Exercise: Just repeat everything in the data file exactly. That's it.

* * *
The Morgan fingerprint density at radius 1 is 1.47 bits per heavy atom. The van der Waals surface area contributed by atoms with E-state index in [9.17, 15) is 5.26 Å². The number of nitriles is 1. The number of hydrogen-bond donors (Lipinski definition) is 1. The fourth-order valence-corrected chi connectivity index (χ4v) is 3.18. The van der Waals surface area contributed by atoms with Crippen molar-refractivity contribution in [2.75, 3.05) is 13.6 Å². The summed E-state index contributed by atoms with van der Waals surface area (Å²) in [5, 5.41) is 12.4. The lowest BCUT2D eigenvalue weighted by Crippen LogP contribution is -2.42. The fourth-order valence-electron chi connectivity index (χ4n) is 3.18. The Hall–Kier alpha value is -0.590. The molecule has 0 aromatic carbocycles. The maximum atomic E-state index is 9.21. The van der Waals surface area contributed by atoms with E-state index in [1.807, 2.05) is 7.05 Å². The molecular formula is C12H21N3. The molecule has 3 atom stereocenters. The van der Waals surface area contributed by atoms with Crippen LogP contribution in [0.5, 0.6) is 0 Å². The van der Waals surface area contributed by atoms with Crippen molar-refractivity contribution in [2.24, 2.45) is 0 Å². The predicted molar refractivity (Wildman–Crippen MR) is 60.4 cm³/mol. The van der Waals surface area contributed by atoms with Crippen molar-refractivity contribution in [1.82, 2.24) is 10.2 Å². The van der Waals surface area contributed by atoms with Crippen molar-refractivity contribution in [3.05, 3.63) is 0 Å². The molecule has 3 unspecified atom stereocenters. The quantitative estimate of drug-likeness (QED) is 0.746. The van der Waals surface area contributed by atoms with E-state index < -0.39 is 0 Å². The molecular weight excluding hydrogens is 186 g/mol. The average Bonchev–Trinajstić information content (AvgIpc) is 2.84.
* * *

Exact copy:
The Morgan fingerprint density at radius 1 is 1.47 bits per heavy atom. The van der Waals surface area contributed by atoms with E-state index in [9.17, 15) is 5.26 Å². The number of nitriles is 1. The number of hydrogen-bond donors (Lipinski definition) is 1. The fourth-order valence-corrected chi connectivity index (χ4v) is 3.18. The van der Waals surface area contributed by atoms with Crippen molar-refractivity contribution in [2.75, 3.05) is 13.6 Å². The summed E-state index contributed by atoms with van der Waals surface area (Å²) in [5, 5.41) is 12.4. The lowest BCUT2D eigenvalue weighted by Crippen LogP contribution is -2.42. The fourth-order valence-electron chi connectivity index (χ4n) is 3.18. The Hall–Kier alpha value is -0.590. The molecule has 0 aromatic carbocycles. The maximum atomic E-state index is 9.21. The van der Waals surface area contributed by atoms with E-state index in [1.807, 2.05) is 7.05 Å². The molecular formula is C12H21N3. The molecule has 3 atom stereocenters. The van der Waals surface area contributed by atoms with Crippen LogP contribution in [0.5, 0.6) is 0 Å². The van der Waals surface area contributed by atoms with Crippen molar-refractivity contribution in [2.24, 2.45) is 0 Å². The predicted molar refractivity (Wildman–Crippen MR) is 60.4 cm³/mol. The van der Waals surface area contributed by atoms with Crippen molar-refractivity contribution in [1.82, 2.24) is 10.2 Å². The van der Waals surface area contributed by atoms with Crippen molar-refractivity contribution in [3.05, 3.63) is 0 Å². The molecule has 3 unspecified atom stereocenters. The quantitative estimate of drug-likeness (QED) is 0.746. The van der Waals surface area contributed by atoms with E-state index < -0.39 is 0 Å². The molecular weight excluding hydrogens is 186 g/mol. The average Bonchev–Trinajstić information content (AvgIpc) is 2.84.